You can easily waste dozens of hours endlessly browsing websites for art supplies. The best way to start your search for used art supplies is to create a shortlist of brands and a budget.
Your budget can be $20 or it can be $1000; it all depends on your risk tolerance. Remember that there are always risks for fraud and damage during shipment.
Most sellers will list their items on the weekend since that’s when people are most likely to browse buy/sell pages. Specifically on auction sites such as Ebay, a typical auction will run for 5-10 days and end during the weekend. A good plan is to perform your keyword search (based on brands and set names) during the beginning of the week and narrow down the listings to a few that you are seriously interested in purchasing.
Before you make your offer or bid, take some time to ask and answer the following questions:
- Is this actually a good value?
- Is the condition of the materials acceptable?
- If a seller profile is available, does the seller have a good online reputation?
- (If auction) How much am I willing to spend if there are other interested buyers?
- (If shipped) Will the materials be adequately protected during shipment?
- (If selling in-person) Do I have the time and transportation to meet the seller to pick up the item?
If you have questions, ask the seller prior to making an offer. Ask for more pictures if the initial photos are blurry or not well lit. Remember, most sellers of used items do not have return policies. If you purchase the item and change your mind, you will not have the opportunity to go back and ask for a refund.
The previous post covered how to evaluate the condition of used products. If you missed it, read it here:
Don’t forget shipping/transportation costs!
Remember that there are costs to procure the used supplies. If the materials are being shipped, you should know how much shipping costs, the shipping company and what method they’ll be using. Shipping is usually applied separately from the selling price because shipping prices in the United States depend on how far the package travels. Ask if a tracking number will be provided.
If you are planning on meeting in a physical location to exchange money for art supplies, calculate how much gas you’ll need to get there and how much time you’ll need to set aside for travel. For example, if you’re purchasing an easel that costs $40, it may not be worth it if you need to travel 100 miles, spend 5 hours in traffic, and use $20 in gas just for the trip and back.
And don’t forget safety! I covered the basics of staying safe online in Part 2 of our series:
A great deal may no longer be as appealing if you are paying just as much to procure the item as the item itself.
Of all the art materials you could purchase used, paint tubes are the lowest risk of receiving damage during transit. On the opposite end, solvents and mixing mediums in glass bottles can easily break if there is not sufficient padding in the box.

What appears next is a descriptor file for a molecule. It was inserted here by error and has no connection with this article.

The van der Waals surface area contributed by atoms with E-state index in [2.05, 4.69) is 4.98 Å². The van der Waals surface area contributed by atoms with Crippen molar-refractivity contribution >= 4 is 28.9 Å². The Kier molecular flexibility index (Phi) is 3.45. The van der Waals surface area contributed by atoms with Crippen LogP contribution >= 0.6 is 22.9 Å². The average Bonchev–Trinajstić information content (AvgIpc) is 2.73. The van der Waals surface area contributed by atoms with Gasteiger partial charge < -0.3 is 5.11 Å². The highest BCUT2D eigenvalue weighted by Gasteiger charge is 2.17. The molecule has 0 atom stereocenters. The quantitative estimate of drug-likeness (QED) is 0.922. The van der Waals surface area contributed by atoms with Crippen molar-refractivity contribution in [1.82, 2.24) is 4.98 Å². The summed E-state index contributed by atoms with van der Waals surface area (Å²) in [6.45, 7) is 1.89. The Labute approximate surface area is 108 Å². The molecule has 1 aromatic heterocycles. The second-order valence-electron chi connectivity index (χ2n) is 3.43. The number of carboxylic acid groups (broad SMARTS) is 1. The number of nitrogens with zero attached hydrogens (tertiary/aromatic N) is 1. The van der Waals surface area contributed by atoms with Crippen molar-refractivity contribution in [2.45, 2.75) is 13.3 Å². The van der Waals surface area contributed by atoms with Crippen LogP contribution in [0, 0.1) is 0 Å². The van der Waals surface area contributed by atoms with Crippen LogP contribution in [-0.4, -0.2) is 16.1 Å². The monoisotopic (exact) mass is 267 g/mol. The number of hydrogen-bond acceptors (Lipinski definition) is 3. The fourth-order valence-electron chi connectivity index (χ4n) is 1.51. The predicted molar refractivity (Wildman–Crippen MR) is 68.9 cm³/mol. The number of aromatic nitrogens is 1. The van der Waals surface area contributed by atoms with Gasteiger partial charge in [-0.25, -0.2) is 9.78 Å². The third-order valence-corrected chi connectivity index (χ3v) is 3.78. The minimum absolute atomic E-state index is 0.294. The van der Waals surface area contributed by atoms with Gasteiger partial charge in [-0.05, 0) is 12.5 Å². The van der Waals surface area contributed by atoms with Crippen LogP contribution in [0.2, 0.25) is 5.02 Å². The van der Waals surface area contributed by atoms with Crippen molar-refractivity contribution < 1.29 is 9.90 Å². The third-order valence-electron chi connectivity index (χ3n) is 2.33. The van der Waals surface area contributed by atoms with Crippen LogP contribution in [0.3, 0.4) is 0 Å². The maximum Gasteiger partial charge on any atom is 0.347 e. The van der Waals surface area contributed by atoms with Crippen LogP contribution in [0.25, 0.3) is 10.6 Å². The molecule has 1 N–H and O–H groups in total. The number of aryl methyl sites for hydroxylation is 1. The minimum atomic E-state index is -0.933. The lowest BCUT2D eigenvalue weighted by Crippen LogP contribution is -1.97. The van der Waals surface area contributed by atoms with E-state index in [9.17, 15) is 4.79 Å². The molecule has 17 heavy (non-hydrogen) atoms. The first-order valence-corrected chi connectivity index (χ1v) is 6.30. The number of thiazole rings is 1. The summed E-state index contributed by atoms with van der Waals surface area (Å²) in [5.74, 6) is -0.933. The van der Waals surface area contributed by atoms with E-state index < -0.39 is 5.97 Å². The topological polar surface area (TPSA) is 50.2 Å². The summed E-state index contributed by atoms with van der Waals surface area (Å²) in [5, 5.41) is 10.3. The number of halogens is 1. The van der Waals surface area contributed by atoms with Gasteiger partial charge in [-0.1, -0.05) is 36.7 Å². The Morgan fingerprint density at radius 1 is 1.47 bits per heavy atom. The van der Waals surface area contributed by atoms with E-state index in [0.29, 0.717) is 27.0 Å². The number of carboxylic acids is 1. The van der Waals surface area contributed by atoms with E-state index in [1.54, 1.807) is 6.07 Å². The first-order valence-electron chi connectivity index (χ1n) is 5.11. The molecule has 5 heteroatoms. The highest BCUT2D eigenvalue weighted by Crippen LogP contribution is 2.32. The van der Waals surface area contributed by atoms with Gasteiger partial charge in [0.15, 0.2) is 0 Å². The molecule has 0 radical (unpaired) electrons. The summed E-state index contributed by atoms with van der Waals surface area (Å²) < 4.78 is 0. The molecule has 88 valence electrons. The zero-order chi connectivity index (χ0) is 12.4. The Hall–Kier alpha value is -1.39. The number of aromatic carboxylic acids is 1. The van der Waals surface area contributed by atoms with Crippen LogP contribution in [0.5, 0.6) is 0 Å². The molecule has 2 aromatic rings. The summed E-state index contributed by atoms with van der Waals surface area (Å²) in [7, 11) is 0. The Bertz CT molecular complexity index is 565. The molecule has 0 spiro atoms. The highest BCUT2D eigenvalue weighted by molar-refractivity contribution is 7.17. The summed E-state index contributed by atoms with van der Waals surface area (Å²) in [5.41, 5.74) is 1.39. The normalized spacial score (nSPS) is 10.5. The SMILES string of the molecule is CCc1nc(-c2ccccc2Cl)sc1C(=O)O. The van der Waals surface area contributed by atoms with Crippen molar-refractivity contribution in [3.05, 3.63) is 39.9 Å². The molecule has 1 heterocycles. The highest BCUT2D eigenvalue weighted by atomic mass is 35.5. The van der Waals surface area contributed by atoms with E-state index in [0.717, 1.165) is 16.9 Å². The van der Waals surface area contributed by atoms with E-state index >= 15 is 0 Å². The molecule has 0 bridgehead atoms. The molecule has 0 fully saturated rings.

A seller can advertise that the supplies are in excellent condition, however if they fail to package the supplies with void fill/padding, fragile items can shatter during transit.
When I am purchasing pastels specifically, I look for packaging. Assorted sets or boxed sets also typically have foam inserts and a sturdy cardboard outer box. If pastels are shipped in the box provided by the manufacturer and protected by nothing else, they have a reasonable chance of arriving with minimal or no damage.
I would recommend against purchasing fragile supplies unless the seller provides you additional photos or information on how they plan to safely package the items.
Avoiding Buyer’s Remorse
It’s very easy to get caught up with the idea of a sale, that you might not stop and think if you’ll actually use all the supplies included in the listing. Before you start looking into purchasing supplies used, ask yourself would you seriously consider buying the item new?
In my current situation, I’m looking to expand my soft pastel collection in the browns and grays hues. I identified the gaps in my art supplies. I made notes on what brands I would purchase based on my past experience.
A sure fire way to regret a purchase is to not know what to expect with the supplies and be inevitably disappointed. I always, always recommend trying a small assorted set from an art medium first before investing a lot more money into a complete set. Art supplies have different properties such as viscosity, pigmentation, and blendability. What works well for one artist may not be compatible with another artist’s techniques.
If you are planning on purchasing an art medium for the first time that is pre-owned, you’ll have no baseline for comparison. Your first time using the materials may not be an accurate experience. For example, if you never used oil paint before and you purchase 20 oil colors (where most of them are rancid or dried out) – you’re probably not going to enjoy painting with expired products.
However if you already are familiar with a specific art medium, there are dozens of websites that provide comparison reviews. These websites can recommend brands/colors to try based on your existing preferences. My personal favorite has been the WetCanvas forum because artists who work with a range of brands can provide recommendations. So if you’ve been curious about [insert brand name], and the only thing holding you back has been cost, purchasing a brand used may be a great way to introduce yourself to a quality brand.
The next part in our series will be showcasing art supplies I purchased used from Ebay! Make sure you tune in next week when I give you my thoughts on the seller, packaging, and most importantly – how much money I saved by purchasing used supplies!
Until then catch up on the previous parts of our buying used supplies series:
Is there anything you would add to my checklist? Leave your comments and suggestions below!